Short North Arts District
In this district, visitors will find the city’s largest and most eclectic concentration of art galleries, featuring works in glass, ceramics, prints, paintings, and other media created by local, national, and international artists. All is on display, and most is for sale to the public. The district also has a variety of restaurants and pubs. Most galleries stay open late the first Saturday of each month for the popular “Gallery Hop” event. Check it all out at [www.shortnorth.org].
Easton Town Center
This development is one of the city’s two new major shopping destinations–the other is the Polaris Fashion Place, with anchors including Saks Fifth Avenue and Lord & Taylor–and it features entertainment, dining, and retail space located in an indoor/outdoor setting. Easton offers a wide variety of upscale home stores such as Williams-Sonoma and Restoration Hardware as well as unique boutiques. Easton doubled its size in 2001 with the opening of the Fashion District, which includes Nordstrom and 70 other specialty shops. Check stock at [www.eastontowncenter.com].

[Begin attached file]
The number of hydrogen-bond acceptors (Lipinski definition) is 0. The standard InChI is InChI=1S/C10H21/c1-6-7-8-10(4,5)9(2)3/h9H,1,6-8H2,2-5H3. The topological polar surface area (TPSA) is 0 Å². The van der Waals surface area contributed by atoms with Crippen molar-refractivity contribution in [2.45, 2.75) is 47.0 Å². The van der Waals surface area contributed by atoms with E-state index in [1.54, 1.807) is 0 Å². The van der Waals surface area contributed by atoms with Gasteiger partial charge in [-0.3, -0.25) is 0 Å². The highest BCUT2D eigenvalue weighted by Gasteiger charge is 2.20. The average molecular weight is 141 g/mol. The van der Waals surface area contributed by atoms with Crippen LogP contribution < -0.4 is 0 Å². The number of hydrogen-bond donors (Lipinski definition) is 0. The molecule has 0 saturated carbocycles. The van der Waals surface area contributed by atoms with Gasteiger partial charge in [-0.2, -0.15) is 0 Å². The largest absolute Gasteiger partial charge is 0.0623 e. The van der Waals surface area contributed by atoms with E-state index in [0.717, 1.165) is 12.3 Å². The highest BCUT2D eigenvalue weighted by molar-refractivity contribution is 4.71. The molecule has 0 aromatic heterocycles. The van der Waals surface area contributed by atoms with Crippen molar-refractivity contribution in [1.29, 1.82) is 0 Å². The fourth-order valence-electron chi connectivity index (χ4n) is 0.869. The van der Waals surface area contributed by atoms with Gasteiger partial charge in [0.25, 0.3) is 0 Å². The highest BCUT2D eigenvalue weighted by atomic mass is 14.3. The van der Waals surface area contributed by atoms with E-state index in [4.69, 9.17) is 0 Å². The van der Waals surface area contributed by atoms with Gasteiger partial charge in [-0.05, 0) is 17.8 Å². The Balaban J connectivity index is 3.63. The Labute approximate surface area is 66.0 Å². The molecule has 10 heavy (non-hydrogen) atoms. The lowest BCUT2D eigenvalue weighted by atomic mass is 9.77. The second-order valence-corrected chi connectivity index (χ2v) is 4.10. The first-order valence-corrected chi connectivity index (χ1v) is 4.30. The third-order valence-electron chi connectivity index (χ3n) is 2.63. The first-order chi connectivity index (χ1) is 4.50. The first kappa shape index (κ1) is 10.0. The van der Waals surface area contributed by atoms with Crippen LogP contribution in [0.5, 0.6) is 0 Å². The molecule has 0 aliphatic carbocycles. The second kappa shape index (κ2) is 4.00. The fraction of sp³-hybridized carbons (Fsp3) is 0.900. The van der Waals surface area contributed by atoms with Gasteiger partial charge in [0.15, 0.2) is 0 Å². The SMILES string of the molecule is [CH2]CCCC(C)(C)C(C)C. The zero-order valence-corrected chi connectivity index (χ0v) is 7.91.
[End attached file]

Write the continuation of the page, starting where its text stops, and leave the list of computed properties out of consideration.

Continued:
Columbus Zoo and Aquarium
Playing host to more than 2.5-million visitors each year, the Columbus Zoo and Aquarium has received national recognition for its success in breeding cheetahs and lowland gorillas, and for having the country’s largest collection of reptiles. The Manatee Coast–a $10-million mangrove waterway habitat that holds 190,000 gallons of water, various fish and turtle species, and three manatees–opened in 1999. Currently under construction is the Australia and the Islands Project, which will feature animals from Australia and the islands of Southeast Asia. Access their Web site at [www.colszoo.org].
The city’s interactive science center is located in a 300,000 square-foot building that is more than five times larger than the White House. World-renowned architect Arata Isozaki designed the new building, which features eight “learning worlds” where visitors can experience hands-on activities that make science understandable and fun. These “worlds” include Ocean, Adventure, KidSpace, Progress, I/O, Gadgets, Life, and Space. COSI–whose president is former astronaut Kathryn D. Sullivan–also features a seven-story Extreme Screen Theater and a 21st-century planetarium. Take a glimpse at [www.cosi.org].